• The new "Quest" mode in Drummania V6 (and probably Guitar Freaks V6 also) presents challenges which award you quest ranking points. However, when you start off, all of the hardest quests are not accessible. If you can already clear difficulty-level 95 songs, have fun grinding the "Clear this level 30 song" quests until your rank is high enough to access the real challenges.
  • Want to drive a fast, highly-tuned sports car in any Racing Game ever? Be ready to pay your dues in a stock VW Golf or similar car for a while. Or bribe your way to victory.
  • Especially common with Korean MMORPGs, of which Mabinogi is a classic example; with the intense Level Grinding only the start. Nearly all skills start as Magikarp Power, the best basic skills requiring months of training to be useful. Advanced skills require either Collection Quests rife with difficult to find random drops, or arduous story-based quests that often require high levels of unrelated skills to even attempt; and nearly all of both types include a Bonus Level Of Hell (however, in most cases it is possible to skip this level by buying the item from another player, or gain assistance from higher-level players). Story-line quests also require a considerable amount of involvement from other players in order to complete; so you actually have to convince your friends, or more often random strangers, to help you out.
    • Weapons and armor are also minimally effective without upgrades, which require a considerable amount of time and effort to aquire; and the best versions are often only available as random drops from bosses, or rewards from a Bonus Level Of Hell.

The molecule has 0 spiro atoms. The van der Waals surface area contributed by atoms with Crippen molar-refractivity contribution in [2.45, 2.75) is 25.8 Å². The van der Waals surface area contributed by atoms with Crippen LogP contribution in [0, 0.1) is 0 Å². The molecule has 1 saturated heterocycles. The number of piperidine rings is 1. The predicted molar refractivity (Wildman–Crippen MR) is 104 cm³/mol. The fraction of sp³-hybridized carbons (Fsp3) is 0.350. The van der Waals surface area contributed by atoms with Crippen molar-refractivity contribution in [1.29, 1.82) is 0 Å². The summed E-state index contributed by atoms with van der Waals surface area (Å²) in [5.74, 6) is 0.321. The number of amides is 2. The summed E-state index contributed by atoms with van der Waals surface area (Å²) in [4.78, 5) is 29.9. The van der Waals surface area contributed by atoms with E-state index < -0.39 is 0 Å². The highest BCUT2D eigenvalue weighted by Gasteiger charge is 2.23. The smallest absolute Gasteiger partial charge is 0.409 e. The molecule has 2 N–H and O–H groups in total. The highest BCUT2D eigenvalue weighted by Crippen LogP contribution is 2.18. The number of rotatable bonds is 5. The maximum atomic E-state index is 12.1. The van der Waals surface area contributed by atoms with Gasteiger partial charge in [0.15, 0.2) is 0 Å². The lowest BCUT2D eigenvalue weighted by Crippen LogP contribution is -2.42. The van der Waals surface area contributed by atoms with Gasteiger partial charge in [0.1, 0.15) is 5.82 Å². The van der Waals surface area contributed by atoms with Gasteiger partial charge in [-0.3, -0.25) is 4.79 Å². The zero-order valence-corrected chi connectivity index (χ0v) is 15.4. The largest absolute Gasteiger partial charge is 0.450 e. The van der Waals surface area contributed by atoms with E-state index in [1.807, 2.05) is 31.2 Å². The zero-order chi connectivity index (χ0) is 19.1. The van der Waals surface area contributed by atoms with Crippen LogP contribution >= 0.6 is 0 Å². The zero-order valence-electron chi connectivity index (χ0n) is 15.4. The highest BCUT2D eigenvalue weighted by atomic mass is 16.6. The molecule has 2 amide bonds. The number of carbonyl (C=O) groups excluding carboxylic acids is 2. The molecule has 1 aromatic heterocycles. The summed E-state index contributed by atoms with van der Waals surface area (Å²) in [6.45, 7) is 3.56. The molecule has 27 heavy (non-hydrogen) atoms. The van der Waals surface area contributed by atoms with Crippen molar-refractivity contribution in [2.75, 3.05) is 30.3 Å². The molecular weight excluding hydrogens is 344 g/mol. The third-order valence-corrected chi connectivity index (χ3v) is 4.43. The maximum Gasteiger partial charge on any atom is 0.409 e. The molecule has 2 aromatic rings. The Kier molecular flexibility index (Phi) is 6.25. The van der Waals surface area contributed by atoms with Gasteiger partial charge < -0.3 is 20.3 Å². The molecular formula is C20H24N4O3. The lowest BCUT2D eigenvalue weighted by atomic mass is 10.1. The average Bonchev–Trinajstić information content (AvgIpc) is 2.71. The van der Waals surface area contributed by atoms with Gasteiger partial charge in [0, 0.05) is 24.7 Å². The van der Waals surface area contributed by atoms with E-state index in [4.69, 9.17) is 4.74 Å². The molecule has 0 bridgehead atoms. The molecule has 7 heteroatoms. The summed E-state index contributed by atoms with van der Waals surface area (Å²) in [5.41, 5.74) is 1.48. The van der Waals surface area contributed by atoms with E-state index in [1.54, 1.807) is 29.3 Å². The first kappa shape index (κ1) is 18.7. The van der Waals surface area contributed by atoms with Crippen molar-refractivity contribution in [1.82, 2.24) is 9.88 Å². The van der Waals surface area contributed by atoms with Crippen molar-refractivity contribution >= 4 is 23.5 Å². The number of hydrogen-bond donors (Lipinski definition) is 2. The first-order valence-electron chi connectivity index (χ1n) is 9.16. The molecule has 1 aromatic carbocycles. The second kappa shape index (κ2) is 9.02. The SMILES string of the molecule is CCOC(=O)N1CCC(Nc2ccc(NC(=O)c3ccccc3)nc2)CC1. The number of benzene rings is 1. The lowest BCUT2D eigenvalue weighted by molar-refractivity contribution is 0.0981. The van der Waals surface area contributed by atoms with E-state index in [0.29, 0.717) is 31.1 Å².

• Spirit Weapons also suffer from Magikarp Power, and require a consider amount of time, and buying expensive in-game items or grinding for items to feed it, in order to make them useful.
    • Not only do crafting skills require a huge amount of grinding to advance; but are often dependent on other skills, which can be similarly difficult and time-consuming. Examples are Potion Making, which requires ranking the Herbalism (and at higher levels, Exploration); Blacksmithing, which is much more difficult without a high level of Refine, Metallurgy, and Weaving; and Music, which combines 3 different skills — Musical Knowledge, Composing, and Playing Instrument — and both tedious grinding and difficult side-quests to level up.
    • Although event-only items are typically not superior to in-game items, they're usually in very high demand for aesthetic reasons; and collecting and selling them can make a substantial amount of money for the player, at the expense of a lot of grinding, or Nintendo Hard gaming, or both.
  • In many Touhou games: you want to see a good ending? Beat it without continues and/or on something higher than Easy mode. Considering the genre, that is asking quite a bit. Biggest example of this would have to be at the end of Embodiment of Scarlet Devil's 5th stage. If you beat Stage 5 on Easy mode, the boss literally mocks your character for using Easy mode, and your character proceeds to get embarrassed and leave. Game over. You want to see the final boss? Screw you! Play on Normal mode.
    • Worse yet, the developer specifically requested that his fandom never post any of the endings online (plot summaries yes, other cutscenes yes, just not the endings), and somehow this became the one issue on which the majority of the fandom actually listened to what he said. Not even YouTube or Google will save you this time.